Statement on report
I rise to speak on the final report of the inquiry into abuse in disability services that was tabled in this house on 26 May this year.
I was very pleased to be a member of that committee.
The committee heard from over 100 witnesses as it toured throughout regional Victoria and of course held hearings in Melbourne.
We inspected a number of sites during the tours.
I would like to thank the committee secretariat, comprising Dr Greg Gardiner, Dr Kelly Butler and Helen Ross-Soden, for their outstanding contributions in the preparation of the report. In particular I would like to congratulate the committee chairman, the member for Bendigo West, for her passion and commitment to this inquiry, and also the deputy chairman, the member for Eildon, for her dedication to the production of the report.
Members may recall that this terrible issue of abuse of disabled members of our community residing in disability residential care came to the fore in the Four Corners program on 24 November 2014. The program highlighted failures in the system in our state in dealing with allegations of abuse in disability services, and in that case it was Yooralla that was the subject of the program. The Four Corners program looked at how a well-respected disability service provider failed in its duty to protect those in its care. It detailed dreadful abuse of vulnerable people and highlighted the failure to take proper note of the warnings of whistleblowers and others.
The committee was tasked with inquiring into why abuse is not reported or acted upon and how it can be prevented. The recommendations in the report were to consider the interim measures necessary to strengthen the disability services system in Victoria prior to the introduction of the national disability insurance scheme and to focus on the powers and processes required to ensure a quality and safeguarding framework. The inquiry was wide ranging, and the report is a substantial one. We looked at the work of the disability services commissioner, and we considered complaints from many people about how reports were handled when they were actually made and many other criticisms of the system. A lot of recommendations have been made. Some of the important ones I think are for the mandatory reporting of abuse and around the processes for reporting. We looked at the disability workforce and made recommendations about better training and workforce selection.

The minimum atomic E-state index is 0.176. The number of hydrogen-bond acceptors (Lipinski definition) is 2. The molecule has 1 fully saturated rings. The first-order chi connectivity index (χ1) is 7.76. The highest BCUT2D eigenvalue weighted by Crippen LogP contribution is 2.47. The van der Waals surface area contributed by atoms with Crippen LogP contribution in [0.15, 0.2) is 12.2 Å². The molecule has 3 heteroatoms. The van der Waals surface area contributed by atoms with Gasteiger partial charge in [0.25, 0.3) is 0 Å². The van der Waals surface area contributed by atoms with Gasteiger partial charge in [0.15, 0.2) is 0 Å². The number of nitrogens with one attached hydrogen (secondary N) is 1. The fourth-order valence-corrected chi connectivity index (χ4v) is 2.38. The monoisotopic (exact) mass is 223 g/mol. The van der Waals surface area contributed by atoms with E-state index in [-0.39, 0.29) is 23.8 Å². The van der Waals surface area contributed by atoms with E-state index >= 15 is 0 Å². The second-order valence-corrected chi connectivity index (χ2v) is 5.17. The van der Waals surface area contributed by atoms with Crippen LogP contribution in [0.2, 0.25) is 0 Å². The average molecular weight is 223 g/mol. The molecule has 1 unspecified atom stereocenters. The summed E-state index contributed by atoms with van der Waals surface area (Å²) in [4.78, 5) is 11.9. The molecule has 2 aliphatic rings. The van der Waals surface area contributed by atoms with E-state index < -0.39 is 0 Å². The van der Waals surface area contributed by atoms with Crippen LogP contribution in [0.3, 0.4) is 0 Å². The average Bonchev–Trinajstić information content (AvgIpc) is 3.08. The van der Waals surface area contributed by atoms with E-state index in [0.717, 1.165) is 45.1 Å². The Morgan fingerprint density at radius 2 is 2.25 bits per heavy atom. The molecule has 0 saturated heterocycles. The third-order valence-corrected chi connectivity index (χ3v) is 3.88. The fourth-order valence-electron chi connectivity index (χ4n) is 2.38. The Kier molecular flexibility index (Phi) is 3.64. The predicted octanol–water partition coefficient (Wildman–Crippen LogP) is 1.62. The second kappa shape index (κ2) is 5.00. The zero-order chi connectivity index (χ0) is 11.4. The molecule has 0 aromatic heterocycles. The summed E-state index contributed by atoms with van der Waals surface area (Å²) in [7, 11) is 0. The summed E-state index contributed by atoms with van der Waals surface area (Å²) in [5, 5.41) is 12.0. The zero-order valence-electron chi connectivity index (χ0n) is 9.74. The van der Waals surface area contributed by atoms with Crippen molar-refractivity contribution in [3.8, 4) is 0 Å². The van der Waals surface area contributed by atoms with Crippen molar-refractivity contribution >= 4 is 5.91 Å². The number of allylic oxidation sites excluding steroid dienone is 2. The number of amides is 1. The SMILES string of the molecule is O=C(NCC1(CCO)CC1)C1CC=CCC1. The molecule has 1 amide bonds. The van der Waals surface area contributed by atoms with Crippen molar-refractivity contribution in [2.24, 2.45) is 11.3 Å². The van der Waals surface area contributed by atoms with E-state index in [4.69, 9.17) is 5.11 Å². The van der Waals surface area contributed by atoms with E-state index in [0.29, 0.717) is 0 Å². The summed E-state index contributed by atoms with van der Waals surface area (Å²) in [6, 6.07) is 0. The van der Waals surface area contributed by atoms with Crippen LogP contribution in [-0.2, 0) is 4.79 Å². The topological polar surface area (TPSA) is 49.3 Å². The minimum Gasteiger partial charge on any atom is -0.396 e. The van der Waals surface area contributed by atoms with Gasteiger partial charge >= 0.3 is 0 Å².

An issue we considered which I took a particular interest in was that of gender in the prevention of abuse. The committee heard evidence that women with disability are more likely to experience abuse compared with men with disability. We heard that in an overview of relevant academic literature Ms Keran Howe found that overseas studies indicate that women with disabilities are raped and abused at a rate at least twice that of the general population of women and that 83 per cent of women with disabilities will be sexually assaulted in their lifetime.
Throughout the inquiry the committee also heard evidence about the abuse of men with disability in disability services. At the Shepparton hearings, a mother told the committee that her son was first sexually assaulted at the age of nine. He continued to be sexually assaulted by disability support workers as a young man. It was truly terrible to see the grief of this mother, who more than anything wanted to care for her son and felt that she had been unable to do so and who had lost trust in the services available.
The evidence that was received by the committee overwhelmingly referred to abuse of people with disability being perpetrated by males. In these circumstances, it was important that this issue be appropriately addressed. The committee therefore recommended that the Disability Act 2006 be amended to provide that the gender preference of people with disability be recorded. In other words, their preference as to whether a male or female person provides their intimate care must be recorded, and it was my very strong view that in circumstances where a person is unable to make that election because of their disability a female support worker must be provided.
It was truly very saddening to hear much of the evidence of abuse. Parents suffered extraordinary distress in their efforts to ensure safety and proper care for their children. A mother, Michelle, brought in a photo of her daughter Erin to show us. As she spoke to us showing us the photo, she said, and I quote from the transcript:
She is a little girl, my little girl, who is profoundly disabled, and I would ask the committee for a brief moment to imagine that this little girl is your little girl, that she is your daughter, your granddaughter, perhaps a niece, perhaps a sister — because her life has great value and she is very real.
The distress of parents was palpable throughout the hearings. I hope that this report will give them some comfort, that the recommendations will be adopted by the government and that we will see an improvement in the standard of the way we care for vulnerable disabled people in our community.